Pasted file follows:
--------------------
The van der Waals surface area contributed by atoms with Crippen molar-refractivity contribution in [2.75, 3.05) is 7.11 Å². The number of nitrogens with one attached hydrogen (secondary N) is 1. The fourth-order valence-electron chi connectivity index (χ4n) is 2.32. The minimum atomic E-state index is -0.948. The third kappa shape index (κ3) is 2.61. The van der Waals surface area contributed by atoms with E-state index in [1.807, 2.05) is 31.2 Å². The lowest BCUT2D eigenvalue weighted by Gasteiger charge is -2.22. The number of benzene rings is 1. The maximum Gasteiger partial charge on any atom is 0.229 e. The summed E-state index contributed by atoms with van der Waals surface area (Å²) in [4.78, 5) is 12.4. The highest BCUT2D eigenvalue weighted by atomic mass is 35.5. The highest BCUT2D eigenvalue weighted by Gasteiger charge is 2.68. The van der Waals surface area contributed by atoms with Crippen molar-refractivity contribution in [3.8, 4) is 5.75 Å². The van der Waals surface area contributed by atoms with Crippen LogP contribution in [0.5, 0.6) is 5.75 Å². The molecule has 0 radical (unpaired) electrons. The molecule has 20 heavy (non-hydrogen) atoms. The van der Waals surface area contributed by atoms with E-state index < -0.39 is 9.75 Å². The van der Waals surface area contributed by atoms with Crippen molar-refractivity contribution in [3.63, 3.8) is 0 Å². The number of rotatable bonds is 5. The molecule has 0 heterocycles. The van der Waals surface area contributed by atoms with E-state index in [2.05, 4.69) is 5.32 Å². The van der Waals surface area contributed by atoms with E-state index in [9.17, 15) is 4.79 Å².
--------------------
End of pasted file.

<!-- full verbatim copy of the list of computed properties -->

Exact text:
The van der Waals surface area contributed by atoms with Crippen molar-refractivity contribution in [2.75, 3.05) is 7.11 Å². The number of nitrogens with one attached hydrogen (secondary N) is 1. The fourth-order valence-electron chi connectivity index (χ4n) is 2.32. The minimum atomic E-state index is -0.948. The third kappa shape index (κ3) is 2.61. The van der Waals surface area contributed by atoms with E-state index in [1.807, 2.05) is 31.2 Å². The lowest BCUT2D eigenvalue weighted by Gasteiger charge is -2.22. The number of benzene rings is 1. The maximum Gasteiger partial charge on any atom is 0.229 e. The summed E-state index contributed by atoms with van der Waals surface area (Å²) in [4.78, 5) is 12.4. The highest BCUT2D eigenvalue weighted by atomic mass is 35.5. The highest BCUT2D eigenvalue weighted by Gasteiger charge is 2.68. The van der Waals surface area contributed by atoms with Crippen molar-refractivity contribution in [3.8, 4) is 5.75 Å². The van der Waals surface area contributed by atoms with Crippen LogP contribution in [0.5, 0.6) is 5.75 Å². The molecule has 0 radical (unpaired) electrons. The molecule has 20 heavy (non-hydrogen) atoms. The van der Waals surface area contributed by atoms with E-state index < -0.39 is 9.75 Å². The van der Waals surface area contributed by atoms with Crippen molar-refractivity contribution in [3.63, 3.8) is 0 Å². The number of rotatable bonds is 5. The molecule has 0 heterocycles. The van der Waals surface area contributed by atoms with E-state index in [2.05, 4.69) is 5.32 Å². The van der Waals surface area contributed by atoms with E-state index in [9.17, 15) is 4.79 Å².